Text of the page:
The nation’s two main hog producer organizations welcomed the findings of a White House advisory panel in a report issued last week offering recommendations for addressing antibiotic-resistant bacteria.
The National Pork Producers Council says pork producers have been doing their part to tackle the growing resistance problem.
The Presidential Advisory Council on Combatting Antibiotic-Resistant Bacteria recommended that federal agencies involved in the effort to address antibiotic resistance take a number of steps, including embracing a “One Health” approach that looks at the resistance issue from a human, animal and environmental prospective; improving coordination and collaboration among agencies; establishing partnerships with states and local agencies, tribes, private-sector organizations, commodity groups, philanthropic organizations and international bodies; providing economic incentives for developing and deploying new diagnostic, preventive and therapeutic tools to fight diseases; and committing sufficient resources to address the resistance problem.
On the latter, PACCARB advocated that, at a minimum, agencies’ fiscal 2016 funding levels be maintained. It also pushed for funding USDA efforts to conduct on-farm antibiotic-resistance surveillance. (USDA got no fiscal 2016 money for surveillance.)
“For at least the past 10 years, pork producers have taken steps to address the resistance issue, so we agree with these recommendations, particularly the need for adequate funding,” says NPPC President John Weber, a pork producer from Dysart, Iowa. “Pork producers support changes to confront this very serious problem, and we will continue to do our part.”
The Pork Checkoff, funded directly by America’s 62,000 pig farmers, has defined a three-point antibiotic stewardship plan centered on research, pig farmer education and outreach to pork industry partners and consumers.
“Antibiotics are essential tools for veterinarians and farmers in raising healthy livestock and producing safe food,” says John Johnson, the National Pork Board’s chief operating officer. “We are pleased to see the administration acknowledge the very real changes occurring on farms across America in accordance with new federal guidance.”
Johnson specifically points to references in the PACCARB report that notes U.S. Food and Drug Administration Guidance 209 and 213, which bring the use of medically important antimicrobial medicine under the direct supervision of veterinarians to be used only when necessary to ensure animal health. The report also defines the need to collect more, and better, data.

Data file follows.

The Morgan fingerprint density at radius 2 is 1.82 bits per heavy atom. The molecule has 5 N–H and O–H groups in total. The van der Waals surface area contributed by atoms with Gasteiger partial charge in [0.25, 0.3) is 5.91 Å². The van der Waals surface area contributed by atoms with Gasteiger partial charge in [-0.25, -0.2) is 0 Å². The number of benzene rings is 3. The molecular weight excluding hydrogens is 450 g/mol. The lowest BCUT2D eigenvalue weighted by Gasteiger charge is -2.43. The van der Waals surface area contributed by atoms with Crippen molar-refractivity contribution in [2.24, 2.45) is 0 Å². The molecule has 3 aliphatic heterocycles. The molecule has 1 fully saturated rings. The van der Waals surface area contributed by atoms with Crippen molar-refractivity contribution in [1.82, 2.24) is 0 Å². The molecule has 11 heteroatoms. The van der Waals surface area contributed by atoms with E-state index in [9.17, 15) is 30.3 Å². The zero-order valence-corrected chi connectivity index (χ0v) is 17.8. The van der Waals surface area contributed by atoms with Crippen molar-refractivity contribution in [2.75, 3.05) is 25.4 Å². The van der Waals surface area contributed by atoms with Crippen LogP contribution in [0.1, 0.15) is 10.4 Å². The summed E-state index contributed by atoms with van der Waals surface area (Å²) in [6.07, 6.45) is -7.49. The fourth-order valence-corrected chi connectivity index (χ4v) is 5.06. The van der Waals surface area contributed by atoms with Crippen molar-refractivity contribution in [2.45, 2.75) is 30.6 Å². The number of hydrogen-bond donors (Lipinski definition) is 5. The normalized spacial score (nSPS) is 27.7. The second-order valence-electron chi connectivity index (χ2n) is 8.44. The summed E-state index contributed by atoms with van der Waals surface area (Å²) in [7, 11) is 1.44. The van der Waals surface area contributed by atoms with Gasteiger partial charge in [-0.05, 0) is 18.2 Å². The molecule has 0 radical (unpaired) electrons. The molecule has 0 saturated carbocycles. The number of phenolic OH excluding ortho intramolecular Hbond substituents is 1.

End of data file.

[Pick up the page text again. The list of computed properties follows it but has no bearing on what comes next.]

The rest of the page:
“Pig farmers embrace the new guidelines and are actively implementing them across the country,” Johnson says. “Strengthening veterinarian relationships, requiring a prescription or veterinary feed directive for the use of medically important antibiotics in water and feed, and prohibiting use of medically important antibiotics for anything other than treatment, control and disease prevention are major steps forward.”
Beginning next year, pork producers no longer will be able to use antibiotics important for human medicine for promoting growth in animals, and they will be required to obtain a veterinary prescription for other uses of those same antibiotics delivered in feed and water. Since 2000, the NPB has invested more than $6 million to research and collect data on this issue. The Checkoff also has provided tools to pig farmers that are specifically addressed in the Council’s report. The pork industry’s current research is focused on priority areas that include alternative antibiotic technologies, the environmental fate of antibiotics, antibiotic-resistant bacteria and resistance genes and route of administration on the potential development of bacterial resistance.
Also, the NPB is researching new ways to evaluate models and metrics for collecting data on antibiotic use in the U.S. pork industry. This investment in research, which is consistent with the focus of the Council, further underscores the pork industry’s commitment to enabling and implementing on-farm change.
“Antibiotics are essential tools for keeping our animals healthy and producing safe food,” Weber says. “So ensuring they continue to work against diseases is vital to producers.”
In February, the NPB convened the first meeting of its Blue Ribbon Panel on antibiotic stewardship. The third-party panel includes seven experts who have specific experience and knowledge in animal and human health antibiotic practices or in retail and foodservice consumer marketing. The panel’s focus is to provide objective, independent counsel on the NPB’s research, education and communication priorities.
The full PACCARB report, issued on March 31, can be found here.